File picture: Itumeleng English/African News Agency (ANA)
Johannesburg - For more than two years Leon de Bruin tracked the gang that burgled his Bedfordview house, hoping one day they would slip up.

They did, and due to his detective work, the alleged gang could be facing multiple charges, for crimes across Gauteng.

From CCTV footage gathered from other victims, he was able to follow the gang as they carried out their two-year long crime spree across Joburg.

The criminals he was chasing are known by two names. They are either known as the “Estate Agents Gang” or the “House for Sale Gang”.

The gang is believed to comprise of usually four members. Three of the members caught on CCTV appear to be three large middle-aged ladies who commit their crimes dressed in breezy summer dresses and wide-brimmed picnic hats. The fourth member of the gang is a male, who stays in the car and acts as the getaway driver.

Their modus operandi is they target houses with “For Sale” signs outside.

They convince a domestic worker to allow them into the property, saying they are interested in buying the property. 

“Sometimes they will even pretend to call the owner of the house in front of the domestic worker,” said De Bruin.

Then, as the domestic worker gives one of the women a tour of the house, the two others steal valuable items and place them in their over-sized handbags.

They target laptops, jewellery, and even whisky bottles.

Victims have referred to them as being very nice and polite.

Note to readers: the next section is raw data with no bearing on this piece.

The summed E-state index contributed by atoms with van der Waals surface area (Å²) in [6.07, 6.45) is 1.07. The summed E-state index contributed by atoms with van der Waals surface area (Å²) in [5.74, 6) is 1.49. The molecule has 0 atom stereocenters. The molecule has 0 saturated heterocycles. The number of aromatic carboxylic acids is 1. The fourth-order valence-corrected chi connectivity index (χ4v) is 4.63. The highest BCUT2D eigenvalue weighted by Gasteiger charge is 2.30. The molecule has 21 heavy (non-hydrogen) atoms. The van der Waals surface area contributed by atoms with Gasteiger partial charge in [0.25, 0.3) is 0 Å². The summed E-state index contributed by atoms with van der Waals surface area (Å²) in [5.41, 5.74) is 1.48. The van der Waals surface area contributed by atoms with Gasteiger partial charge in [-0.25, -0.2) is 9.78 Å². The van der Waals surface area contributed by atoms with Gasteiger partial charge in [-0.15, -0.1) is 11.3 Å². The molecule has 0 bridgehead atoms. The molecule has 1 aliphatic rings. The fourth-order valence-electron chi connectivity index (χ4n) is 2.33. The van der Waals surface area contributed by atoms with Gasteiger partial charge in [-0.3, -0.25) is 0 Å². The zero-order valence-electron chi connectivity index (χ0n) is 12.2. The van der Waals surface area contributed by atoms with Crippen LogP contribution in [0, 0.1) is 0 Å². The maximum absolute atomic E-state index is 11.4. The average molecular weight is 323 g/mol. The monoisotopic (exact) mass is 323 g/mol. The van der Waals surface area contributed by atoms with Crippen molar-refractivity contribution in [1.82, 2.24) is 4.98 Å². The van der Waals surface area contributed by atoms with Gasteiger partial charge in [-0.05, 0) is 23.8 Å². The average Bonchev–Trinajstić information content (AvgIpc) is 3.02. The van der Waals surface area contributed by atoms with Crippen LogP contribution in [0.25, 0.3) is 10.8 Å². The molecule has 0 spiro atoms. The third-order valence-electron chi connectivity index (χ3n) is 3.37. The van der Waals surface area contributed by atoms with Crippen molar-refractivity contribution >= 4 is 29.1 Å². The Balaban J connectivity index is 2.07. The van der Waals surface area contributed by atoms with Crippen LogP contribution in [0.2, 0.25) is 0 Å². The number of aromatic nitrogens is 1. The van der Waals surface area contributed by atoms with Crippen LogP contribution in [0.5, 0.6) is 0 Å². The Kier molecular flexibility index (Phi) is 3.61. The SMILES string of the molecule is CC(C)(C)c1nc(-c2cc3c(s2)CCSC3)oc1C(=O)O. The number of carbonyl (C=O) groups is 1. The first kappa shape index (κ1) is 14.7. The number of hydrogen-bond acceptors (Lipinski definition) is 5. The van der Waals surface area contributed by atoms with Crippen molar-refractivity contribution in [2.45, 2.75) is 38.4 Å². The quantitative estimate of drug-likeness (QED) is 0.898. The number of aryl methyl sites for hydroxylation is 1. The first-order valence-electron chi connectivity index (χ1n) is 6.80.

Over the past two years they have struck in places as far as Springs, Rayton, Benoni, Edenvale, Primrose and Kensington.

The gang is also known to have used three different cars, a white Polo, a white Audi, and a Toyota Fortuner.

In September 2017 De Bruin, who is a member of the Bedfordview CPF, was victim.

It was then that De Bruin vowed he would catch them.

He used social media to find other victims of the gang. They sent him CCTV footage and over time, he built up a file on the gang, gathering various case numbers from crimes.

Then, on one of the clips, he watched them make the mistake he waited so long for.

“We managed to get footage where you can see them removing the registration plate,” said De Bruin. “Using this, we were able to identify the owner of the vehicle.”

He was able to track the owner of the vehicle’s movements over the past 18 months.

But it wasn’t to be De Bruin’s detective work that was to result in the capture of the alleged Estate Agents Gang.

It happened through a stroke of luck.

On October 4, a gang using a similar modus operandi to the Estate Agents Gang tried to gain access to a residence in Goedeburg, in Benoni.

This time the domestic worker at the residence became suspicious and alerted a security company.

A patrol car from Community Monitoring Services (CMS) was despatched.

“We were driving there when this white Polo drove past with no licence plates. We decided to follow them,” said the general manager of CMS, Gerrit Van Heerden.

The patrol car followed them to the nearby Sheridan shopping centre, in Farrarmere.

“There we boxed them in and called the SAPS,” said Van Heerden.

The alleged gang apparently acted calm and kept asking what “this was all about”. The police arrested the occupants of the Polo, two women and a man.

They were allegedly able to link them to CCTV footage taken from a recent burglary in Farrarmere.

On Thursday, De Bruin and members of CMS learnt that a number plate recovered from inside the car, was the same as the one De Bruin had watched being removed on CCTV footage.

This is the smoking gun that could tie the alleged suspects to scores of crimes across Gauteng.

One of them is a possible house robbery where a gun was used.

The police are hoping De Bruin’s detective work will strengthen their case against the alleged gang.

The suspects are back in court on December 4.

“That is awesome, it is just so gratifying to know these bast***s have been caught,” said De Bruin.

Saturday Star